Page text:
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In this era of digitization, multimedia and cloud, the network
needs to evolve from connectivity to business continuity.

The topic of network evolution is certainly hot right now. It’s something the networking industry has been discussing for the better part of two decades. In the past, however, when it came to the network IT leaders had an “if it ain’t broke, don’t fix it” attitude. Even though the network didn’t run optimally, it wasn’t really hurting the business, so it stayed as it was.

But today in this era of cloud services, mobility and converged networks, traditional networks are no longer adequate. The network architecture currently in place is static in nature and highly under utilized. ZK Research estimates that traditional networks have an average utilization rate of 25 to 35%. What’s worse is that it’s actually hurting the performance of real-time, cloud and bandwidth intensive applications. If IT is ever to achieve the level of agility and dynamism required to enable businesses to become digital organizations, the network must now evolve.

By acquiring Glip, this cloud communications
company lands a spot in the emerging ‘workstream
collaboration and communications’ market.

Last week, as reported on No Jitter, RingCentral acquired Glip to move into what’s broadly known as the business messaging market. The solutions in this product class actually do much more than messaging and, after hours of discussions, my fellow industry watcher Dave Michels, TalkingPointz analyst, and I have settled on the name of “workstream collaboration and communications,” or WCC.

As Dave pointed out on Monday in his No Jitter post, “Making Enterprise Communications More Than Unified,” WCC solutions are designed for distributed and agile teams that need to make decisions or complete tasks quickly. Another important thing to understand about WCC is that the tools are rarely deployed as an IT initiative. Rather, the adoption tends to be viral by workers who want to use the tool instead of having the tool thrust upon them.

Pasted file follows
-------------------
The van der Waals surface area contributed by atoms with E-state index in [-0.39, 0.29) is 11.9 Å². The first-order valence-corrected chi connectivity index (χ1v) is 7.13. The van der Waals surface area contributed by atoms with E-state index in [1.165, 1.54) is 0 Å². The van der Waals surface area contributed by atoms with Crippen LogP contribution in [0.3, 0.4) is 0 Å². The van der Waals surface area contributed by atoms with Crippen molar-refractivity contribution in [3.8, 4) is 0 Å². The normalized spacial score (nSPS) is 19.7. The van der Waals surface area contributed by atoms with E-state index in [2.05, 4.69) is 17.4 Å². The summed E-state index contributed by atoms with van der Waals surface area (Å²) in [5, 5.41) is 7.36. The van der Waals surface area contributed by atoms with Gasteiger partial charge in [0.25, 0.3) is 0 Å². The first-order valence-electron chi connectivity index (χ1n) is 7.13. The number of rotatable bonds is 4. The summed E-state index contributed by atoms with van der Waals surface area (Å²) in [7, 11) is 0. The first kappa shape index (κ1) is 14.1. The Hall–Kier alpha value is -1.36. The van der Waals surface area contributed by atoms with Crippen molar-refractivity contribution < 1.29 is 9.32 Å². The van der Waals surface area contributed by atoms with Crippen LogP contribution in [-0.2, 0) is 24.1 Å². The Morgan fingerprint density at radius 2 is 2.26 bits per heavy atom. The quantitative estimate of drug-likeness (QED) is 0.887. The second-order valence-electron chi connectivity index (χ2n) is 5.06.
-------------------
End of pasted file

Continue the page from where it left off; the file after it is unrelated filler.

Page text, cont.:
Three new solutions address the workplace of the future.

We’ve seen a lot of chatter on No Jitter and elsewhere about the changing business environment and the concept of the workplace of the future. Opinions differ on what that “workplace” looks like, but visualizing something that’s so much more than a physical space is hard. This is really about an experience or a way to work, which vendors must keep in mind as they design tools for use in the workplace of the future.

Polycom understands this mandate, as evidenced in three new RealPresence Platform solutions it announced this morning at InfoComm 2015. It designed the new products specifically to address the workplace of the future by improving the user experience and productivity of collaborative engagements.

Here’s a look at the new offerings.

The winning UC&C vendors in the digital era will be those that create
agile back ends that allow for rapid development of mobile apps.

With Cisco Live 2015 underway in San Diego this week, I can’t help but think of digital transformation — a significant theme in the keynote of outgoing CEO John Chambers — in context of unified communications and collaboration.

In his keynote, Chambers talked at length about the impact that digitization has had and will have over the next decade. He highlighted a handful of organizations, including poster children Airbnb and Uber, born in the digital era that have, in short order, disrupted some well-established industries.

Now business disruption is certainly nothing new; history is filled with new companies that grow at the expense of a legacy mainstay. Think of the way WalMart disrupted retail. Sears, K-Mart, and others have not been the same since.

Cisco Spark and other tools of its class provide maximum value for
small, agile teams working on fast projects or toward quick decisions.

Over the past couple of years, as I’ve noted previously here on No Jitter, we’ve seen the emergence of a new type of UC tool that is about what some industry watchers call “mobile, social collaboration” and others think of as “any-time communications.” Acano coSpaces, Cisco Spark, and Unify Circuit are specific examples, and you can find others from companies like Biba, Interactive Intelligence, and Slack. The concept behind these tools is easy enough to grasp, but really understanding what makes them different is difficult unless you’ve actually used them as intended.

My first two experiences with this class of tool didn’t exactly sell me on its value.

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